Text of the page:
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Transplant immunosuppression

Monday September 12, 2022 - 17:35 to 18:35

Room: CF-6

245.3 Outcomes of Dialysis Dependent Second Kidney Transplant Recipients by Induction Type in the United States

Samy M Riad, United States

Transplant Nephrologist
Mayo Clinic Rochester


Outcomes of dialysis dependent second kidney transplant recipients by induction type in the United States

Kurtis J Swanson 1, Scott Jackson2, Raja Kandaswamy3, Samy Riad1.

1Nephrology , University of Minnesota, Minneapolis, MN, United States; 2Complex Care Analytics , MHealth Fairview , Minneapolis, MN, United States; 3Surgery , University of Minnesota, Minneapolis, MN, United States

Background: We examined the association between induction type for second kidney transplant in dialysis dependent recipients and the long-term outcomes.

Material and Methods: Using the Scientific Registry od transplant Recipients SRTR standard analysis file, we identified all second kidney transplant recipients who returned to dialysis prior to re-transplantation. Exclusion criteria included: missing, unusual, or no-induction regimens, maintenance regimens other than tacrolimus and mycophenolate, and positive crossmatch status. We grouped recipients by induction type into three groups: Anti-thymocyte group (n=9899), Alemtuzumab group (n=1982) and IL-2 Receptor Antagonist group (n=1904). We analyzed recipient and death-censored graft survival (DCGS) using the Kaplan-Meier survival function with follow up censored at ten-year post-transplant. We used Cox proportional hazard models to examine the association between induction and the outcomes of interest. To account for center specific effect, we included center as a random effect. We adjusted the models for pertinent recipient and organ variables.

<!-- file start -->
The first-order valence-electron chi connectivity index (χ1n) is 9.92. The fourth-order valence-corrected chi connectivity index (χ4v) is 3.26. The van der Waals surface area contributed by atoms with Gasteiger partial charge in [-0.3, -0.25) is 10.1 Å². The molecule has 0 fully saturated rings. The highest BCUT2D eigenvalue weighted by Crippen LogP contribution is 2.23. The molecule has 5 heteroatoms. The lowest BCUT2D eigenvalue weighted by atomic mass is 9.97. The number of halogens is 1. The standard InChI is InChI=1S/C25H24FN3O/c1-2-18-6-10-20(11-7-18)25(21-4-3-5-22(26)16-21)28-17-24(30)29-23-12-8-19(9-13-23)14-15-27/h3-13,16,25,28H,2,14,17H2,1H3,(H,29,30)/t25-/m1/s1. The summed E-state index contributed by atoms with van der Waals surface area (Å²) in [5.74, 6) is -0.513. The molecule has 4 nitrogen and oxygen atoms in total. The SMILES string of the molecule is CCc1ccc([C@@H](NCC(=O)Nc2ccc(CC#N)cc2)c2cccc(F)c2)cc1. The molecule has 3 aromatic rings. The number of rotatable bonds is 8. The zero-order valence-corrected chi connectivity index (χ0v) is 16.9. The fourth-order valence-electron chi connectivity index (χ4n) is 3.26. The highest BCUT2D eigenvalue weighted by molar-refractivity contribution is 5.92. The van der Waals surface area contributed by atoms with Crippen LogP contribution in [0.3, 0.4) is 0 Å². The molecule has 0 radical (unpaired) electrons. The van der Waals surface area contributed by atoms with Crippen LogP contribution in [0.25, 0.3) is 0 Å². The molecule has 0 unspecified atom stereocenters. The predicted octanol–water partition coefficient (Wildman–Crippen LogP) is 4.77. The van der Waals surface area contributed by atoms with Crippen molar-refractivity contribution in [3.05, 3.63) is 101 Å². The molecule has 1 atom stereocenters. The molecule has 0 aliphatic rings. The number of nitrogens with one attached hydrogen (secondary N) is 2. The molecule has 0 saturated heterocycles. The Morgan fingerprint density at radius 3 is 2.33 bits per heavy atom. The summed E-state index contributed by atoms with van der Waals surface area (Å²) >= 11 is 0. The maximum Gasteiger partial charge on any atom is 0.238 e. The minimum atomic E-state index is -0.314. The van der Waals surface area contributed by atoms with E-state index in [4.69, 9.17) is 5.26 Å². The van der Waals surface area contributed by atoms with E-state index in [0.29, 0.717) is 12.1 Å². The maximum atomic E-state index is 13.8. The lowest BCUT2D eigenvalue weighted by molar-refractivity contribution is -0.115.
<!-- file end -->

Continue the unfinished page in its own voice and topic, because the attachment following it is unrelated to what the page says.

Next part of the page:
Results: In the Kaplan-Meier analyses, induction type did not alter recipient survival (log-rank p=0.419) or DCGS (log-rank p=0.146). Similarly, in the fully adjusted models, induction type was not a predictor of recipient or graft survival. Live-donor kidney was a favorable predictor of recipient survival [HR 0.73, 95% C.I. (0.65, 0.83), p<0.001] and graft survival [HR 0.75, 95% C.I. (0.66, 0.85), p<0.001]. Publicly insured recipients had worse recipient and allograft survival outcomes.

Conclusion: In this large cohort of second kidney transplant recipients, who were on dialysis prior to transplantation and discharged on tacrolimus and mycophenolate maintenance, induction type did not influence the outcomes of recipient or graft survival. Live-donor kidneys improved recipient and graft survival.

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